MEN’S SOCCER: The beginning of the end for Tompkins era

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Photo by Maria Zepeda.

When head coach Brian Tompkins took the helm of the Yale men’s soccer team in 1996, several of his incoming freshmen players had not been born yet. But after this season — his 19th as Yale’s head coach — Tompkins will step down from his role and transfer to the Athletic department’s administration office. His players will look to send him off on a high note.

“I’m approaching the upcoming season as a unique opportunity to reflect on my good fortune and gratitude at having been involved in the lives of so many terrific young people over the years and hope that I have given to them half as much as they have given me,” Tompkins said.

Tompkins enters the season just six wins shy of equaling former Yale men’s soccer head coach Steve Griggs’ school record 143 victories. A successful season for the Bulldogs could put the head coach alone at the top of the list.

The Elis’ 2013 record may not have done their overall performance justice — the team’s goal differential was only minus seven — but nevertheless, they must improve upon their 4–11–2 overall mark from last season.

“Given the potential our team has this year, it is very conceivable that we can make Coach Tompkins the winningest coach in school history,” said defender/midfielder Pablo Espinola ’16. “In fact, I think we owe it to him for all that he has done for us individually and this program as a whole.”

Ultimately, what matters more than the final 17-game record is Yale’s performance in the gauntlet that is conference play. After flirting with the top of the Ivy League table through the first few weekends of league competition last season, the Bulldogs sputtered to close with a 2–3–2 conference record and finished fifth in the Ancient Eight.

Several games last season showed the potential that the Bulldogs had, such as a thrilling, final-minute comeback victory over rival Harvard. It was games like that one that have Yale players thinking they can offer a storybook ending to Tompkins’ tenure.

“Based on the talent and potential I have seen thus far, I have no doubt we can be Ivy League Champs,” said captain and midfielder Conner Lachenbruch ’15, echoing the views of his teammates’.

Such a goal is possible if Yale is able to sure up some of its past weaknesses. First and foremost, the team must improve its offensive potency early in the season. Omitting the Bulldogs’ 4–1 trumping of Sacred Heart last September, Yale was outscored 11 goals to two in six games leading up to conference play.

It could prove difficult for the Bulldogs to enter Ivy competition with the confidence and momentum necessary for a title run if they put together a similarly lackluster non-conference résumé. As far as tactical improvements are concerned for the upcoming year, Yale has emphasized efforts to bolster its defensive execution.

The Bulldogs conceded three goals in each of their final four Ivy League matchups, washing away any opportunity to compete for the Ivy crown. Their 13 goals allowed in conference play were not only the most in the Ancient Eight, but they also effectively canceled out the Elis’ 11 goals scored, which was good for second-most in the League.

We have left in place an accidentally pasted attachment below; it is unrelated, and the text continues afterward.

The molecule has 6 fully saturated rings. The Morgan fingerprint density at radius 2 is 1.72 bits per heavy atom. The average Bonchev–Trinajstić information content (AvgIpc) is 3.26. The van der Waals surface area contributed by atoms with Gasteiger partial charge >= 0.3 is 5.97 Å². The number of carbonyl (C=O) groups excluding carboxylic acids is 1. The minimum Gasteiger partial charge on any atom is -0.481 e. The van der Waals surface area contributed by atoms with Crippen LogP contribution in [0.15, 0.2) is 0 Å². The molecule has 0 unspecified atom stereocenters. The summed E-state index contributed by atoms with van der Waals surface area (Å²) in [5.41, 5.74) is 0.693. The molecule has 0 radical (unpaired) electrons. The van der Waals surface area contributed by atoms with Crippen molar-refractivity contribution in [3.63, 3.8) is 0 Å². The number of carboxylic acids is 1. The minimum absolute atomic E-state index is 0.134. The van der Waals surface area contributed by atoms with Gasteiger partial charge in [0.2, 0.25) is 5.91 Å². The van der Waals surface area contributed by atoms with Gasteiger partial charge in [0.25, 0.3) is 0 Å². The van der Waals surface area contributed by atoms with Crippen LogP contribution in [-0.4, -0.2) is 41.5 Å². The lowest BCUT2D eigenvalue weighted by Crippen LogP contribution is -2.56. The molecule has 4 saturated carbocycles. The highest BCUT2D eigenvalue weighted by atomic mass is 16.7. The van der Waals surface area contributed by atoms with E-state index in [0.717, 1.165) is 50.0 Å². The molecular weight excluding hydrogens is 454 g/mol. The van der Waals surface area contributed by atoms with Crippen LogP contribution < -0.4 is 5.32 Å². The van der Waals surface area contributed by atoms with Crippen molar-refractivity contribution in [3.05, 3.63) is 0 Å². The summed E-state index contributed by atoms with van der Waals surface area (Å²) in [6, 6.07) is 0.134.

Yale’s last line of defense, goalkeeper Blake Brown ’15, said he is confident that such defensive play will not plague the Bulldogs this year.

“Defensive discipline is something we have worked on a lot last spring and this fall,” Brown said. “We have a great combination of veteran players and newcomers to our back line who will positively impact our play.”

Igniting the offense will be forward Cameron Kirdzik ’17 and midfielder Henos Musie ’16, who provided the boot behind the heroic free kick goal that catapulted Yale to victory over Harvard last year. Combined, Kirdzik and Musie found the back of the net seven times and accounted for 64 percent of the goals among returning players from last season.

Midfielder/forward Henry Albrecht ’17 will also be a key cog in the offensive machine, coming off a strong rookie campaign that saw the German native lead the team with four assists.

Beyond offensive and defensive metrics, the presence of a coach not named Tompkins may also prove to be a difference maker on this Yale squad.

Multiple players cited the arrival of recently announced assistant coach Olli Harder, originally of New Zealand, as a major boost to the team’s prospects. It is rare to experience such universal, outspoken clamoring of support by a team for a new assistant coach, but Harder’s hiring may prove to be a momentous decision.

“The most pleasant surprise this season has been the addition of [Harder],” Brown said. “His passion and knowledge of the game was well received and has made an immediate impact in the mindset of our team.”

The nerves that accompany the buildup to a hopeful season will finally be cast aside in favor of pure adrenaline tomorrow night, when the Bulldogs kick off their season at home.

Action is scheduled to begin at 5:00 p.m. in the friendly confines of Reese Stadium against Sacred Heart University (0–2, 0–0 Northeast Conference).

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